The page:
The reforms he advocates were discussed in some detail in an article co-authored with James Repetti - Revitalizing the Estate Tax: 5 Easy Pieces. They called for dropping the exemption amount to $3.5 million and raising the rate to 45%. They also called for limiting valuation discounts in family businesses, putting a life-time cap on transfers to grantor retained annuity trusts and only allowing GST (generation-skipping tax) exemptions to amounts actually transferred within 50 years. I'd like to explain that GST 50 year thing to you, but I have this allergic reaction to GST planning.
Some of what they are looking for is contained in the Responsible Estate Tax Act that was introduced by Bernie Sanders. Wow. Bernie Sanders was at Liberty University this week, maybe he would also get a welcome at Pepperdine.
But I Thought Paul Caron Was A Conservative!
There is that rumor. The origin, besides the somewhat conservative reputation of Pepperdine, of the notion that he is a conservative comes from Professor Caron's coverage of the IRS scandal now on Day 859 by TaxProf count. Neil Buchanan in an article titled A Conservative Law Professor Points the Way Out of the IRS Scandal-That-Never-Was wrote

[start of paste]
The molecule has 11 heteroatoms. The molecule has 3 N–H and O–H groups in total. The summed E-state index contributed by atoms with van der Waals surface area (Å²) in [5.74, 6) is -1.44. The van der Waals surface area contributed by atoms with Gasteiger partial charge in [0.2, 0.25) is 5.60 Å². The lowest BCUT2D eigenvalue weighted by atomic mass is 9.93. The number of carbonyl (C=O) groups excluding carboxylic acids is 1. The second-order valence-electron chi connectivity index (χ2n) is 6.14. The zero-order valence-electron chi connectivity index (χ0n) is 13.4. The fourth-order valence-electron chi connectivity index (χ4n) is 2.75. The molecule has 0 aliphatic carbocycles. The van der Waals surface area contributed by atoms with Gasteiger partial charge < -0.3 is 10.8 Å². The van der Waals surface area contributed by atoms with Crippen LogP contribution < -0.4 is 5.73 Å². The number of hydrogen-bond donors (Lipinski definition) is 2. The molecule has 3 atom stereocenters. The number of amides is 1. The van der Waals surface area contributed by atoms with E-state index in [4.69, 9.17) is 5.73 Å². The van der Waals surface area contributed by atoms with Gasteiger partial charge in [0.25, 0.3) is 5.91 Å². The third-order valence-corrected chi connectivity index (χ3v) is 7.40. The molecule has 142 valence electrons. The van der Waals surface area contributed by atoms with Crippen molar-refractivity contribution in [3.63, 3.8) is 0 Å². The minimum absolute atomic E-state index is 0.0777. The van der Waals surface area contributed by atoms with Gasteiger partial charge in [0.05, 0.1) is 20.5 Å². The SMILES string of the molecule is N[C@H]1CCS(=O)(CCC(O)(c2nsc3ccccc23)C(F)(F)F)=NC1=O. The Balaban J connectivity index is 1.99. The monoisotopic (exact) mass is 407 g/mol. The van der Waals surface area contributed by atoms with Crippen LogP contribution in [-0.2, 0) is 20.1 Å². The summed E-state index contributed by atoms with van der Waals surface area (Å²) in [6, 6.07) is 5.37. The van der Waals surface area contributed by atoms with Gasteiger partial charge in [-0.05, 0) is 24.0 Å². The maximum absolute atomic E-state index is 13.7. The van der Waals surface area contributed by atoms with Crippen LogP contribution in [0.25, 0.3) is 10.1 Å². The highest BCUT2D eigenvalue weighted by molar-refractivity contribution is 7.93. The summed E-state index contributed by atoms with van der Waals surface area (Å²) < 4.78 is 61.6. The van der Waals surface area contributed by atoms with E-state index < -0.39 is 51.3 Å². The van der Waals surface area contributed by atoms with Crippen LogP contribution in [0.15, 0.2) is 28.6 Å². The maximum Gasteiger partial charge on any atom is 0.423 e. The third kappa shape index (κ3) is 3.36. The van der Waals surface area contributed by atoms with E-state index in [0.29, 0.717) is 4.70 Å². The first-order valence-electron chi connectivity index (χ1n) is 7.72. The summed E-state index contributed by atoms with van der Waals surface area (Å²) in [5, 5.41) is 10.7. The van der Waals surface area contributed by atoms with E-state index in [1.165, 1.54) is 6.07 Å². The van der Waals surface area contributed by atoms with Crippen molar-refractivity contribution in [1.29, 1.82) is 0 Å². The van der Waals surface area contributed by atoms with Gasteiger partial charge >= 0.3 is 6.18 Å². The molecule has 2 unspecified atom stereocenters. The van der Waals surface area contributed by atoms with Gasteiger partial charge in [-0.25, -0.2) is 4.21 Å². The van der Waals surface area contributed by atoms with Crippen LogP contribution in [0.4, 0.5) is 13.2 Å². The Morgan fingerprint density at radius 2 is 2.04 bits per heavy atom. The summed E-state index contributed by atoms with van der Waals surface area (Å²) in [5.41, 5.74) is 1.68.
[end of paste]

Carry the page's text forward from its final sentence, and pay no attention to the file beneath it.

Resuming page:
Professor Caron is the only person of any repute who has attempted to make the actual case for “scandal.” Writing his op-ed in a prosecutorial tone, he lays out facts and a timeline that make what he clearly believes is the strongest possible case for the conservative view about the IRS’s actions adding up to a full-on scandal. He also, however, deliberately uses language that unmistakably says to conservatives, “I’m one of you,” such as his broad claim that the mainstream media is not “curious” enough about the supposed scandal. People who believe in a liberal media conspiracy will sit up and listen.
Ironically Professor Caron's suggestion to finally get to the bottom of the scandal is for the House of Representative to give Lois Lerner immunity, a move that would not be popular with many conservatives at all.